2014_08_01_AThe news is, quite rightly, being dominated by events in Gaza and Israel, and the plight of Christians in Iraq. It seems a world away, but it was only a few weeks ago that Lord Falconer’s Bill on Assisted Dying was attracting a lot of media attention in advance of the debate in the House of Lords on 18th July.  The House was divided on the matter, but those who understand parliamentary processes are confident that the issue will return after the General Election in 2015. Assisted Dying will, indeed, rise again. When it does return, the debate will be touching the very core of our cultural identity.   But will the Church, which has much wisdom and experience to bring to the debate, be prepared?   Or, as in the case of the Same Sex Marriage Bill, will the Church be caught on the back foot?

Furthermore, the debate around assisted dying is the tip of an iceberg that has been bobbing around for generations.  Just as Israel’s attack on Gaza and Hamas’ attack on Israel are the tip of an iceberg of Israeli and Palestinian concern, over many decades, for their security and an international community’s failure to enforce UN resolutions, so too, the issue of assisted dying is the small and visible part of the deeper desire of society to turn its back on death even though death refuses to turn its back on society.

Over the last sixty years, death has been alienated from the community and placed in the hands of the medical profession.  It has moved from being a public rite to being a private occasion. We have forgotten how to die – traditionally known as the ‘art of dying’.  At one time, death was more likely to take place at home, with the dying surrounded by their family: now it is more likely to happen in a hospital with the dying surrounded by machines.  Death is regarded as an embarrassment because its inescapable reality challenges a highly contested, though often unexpressed, belief at the heart of much political and economic thinking, namely that we are ultimately in control of our lives.  The presence of the Dignitas Clinic in Switzerland and the Assisted Dying Bill are mechanisms of  control, trying to convince us that we are not only in control of life, but we are also in control of death.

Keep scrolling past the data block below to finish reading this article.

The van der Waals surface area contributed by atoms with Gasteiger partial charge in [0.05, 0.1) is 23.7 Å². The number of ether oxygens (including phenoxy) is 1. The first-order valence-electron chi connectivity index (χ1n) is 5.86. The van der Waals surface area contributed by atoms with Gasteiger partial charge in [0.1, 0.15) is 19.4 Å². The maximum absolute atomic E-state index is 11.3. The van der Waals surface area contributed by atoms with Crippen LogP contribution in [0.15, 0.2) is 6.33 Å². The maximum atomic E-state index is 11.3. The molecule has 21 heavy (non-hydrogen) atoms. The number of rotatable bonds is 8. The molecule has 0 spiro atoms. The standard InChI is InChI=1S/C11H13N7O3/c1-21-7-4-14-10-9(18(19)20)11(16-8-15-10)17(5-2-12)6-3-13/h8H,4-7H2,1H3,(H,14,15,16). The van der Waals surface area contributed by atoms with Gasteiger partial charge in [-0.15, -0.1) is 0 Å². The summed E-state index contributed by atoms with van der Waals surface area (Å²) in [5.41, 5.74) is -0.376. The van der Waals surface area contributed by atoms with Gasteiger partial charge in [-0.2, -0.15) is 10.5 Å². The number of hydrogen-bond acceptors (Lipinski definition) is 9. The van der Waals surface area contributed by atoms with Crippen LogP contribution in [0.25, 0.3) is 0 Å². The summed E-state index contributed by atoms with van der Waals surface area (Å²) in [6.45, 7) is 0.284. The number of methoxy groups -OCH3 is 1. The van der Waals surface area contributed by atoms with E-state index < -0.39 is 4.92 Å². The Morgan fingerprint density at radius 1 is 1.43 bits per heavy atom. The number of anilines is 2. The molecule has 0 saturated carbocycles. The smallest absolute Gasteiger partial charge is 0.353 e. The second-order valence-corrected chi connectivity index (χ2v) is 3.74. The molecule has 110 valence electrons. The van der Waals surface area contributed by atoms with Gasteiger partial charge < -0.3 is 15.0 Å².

2014_08_01_BHaving been with many dying people in my ministry, I would say that we are more in control of our departure from this life than we think and in a profound and mysterious way we can choose to die.  Paradoxically, taking a glass of lethal barbiturates provided by others removes from the dying person the very choice which Dignitas and the Assisted Dying Bill claim it gives.

A deep vein in the Christian faith claims that taking death seriously helps us take life seriously.  New possibilities and opportunities arise when we are willing to leave behind the familiar and comfortable.  In addition, we will all know people – people of faith, agnostics and atheists –  who, told that they do not have long to live, view the world, people and life more richly.    Steve Jobs, co-founder of Apple, said,

Remembering that I’ll be dead soon is the most important tool I’ve ever encountered to help me make the big choices in life.  Almost everything–all external expectations, all pride, all fear of embarrassment or failure–these things just fall away in the face of death, leaving only what is truly important. 

The Church’s ministry to the dying and bereaved is deeply appreciated by many, but in addition it has a major contribution to make to the debate on assisted dying.  First, it needs to make the connection between the parliamentary debate and society’s understanding of death and dying.  Secondly, the Church needs to demonstrate that facing the reality of death both as a society and as individuals will be enriching for us all.

If the Church wants to shape and be part of the debate around assisted dying before it is decided by Parliament, now is the time.  It is not simply the Church at a national level, but every parish has a responsibility to ensure this happens.  There is no question that ‘assisted dying’ will rise again – the question is whether the Church can mobilize itself to be part of that debate.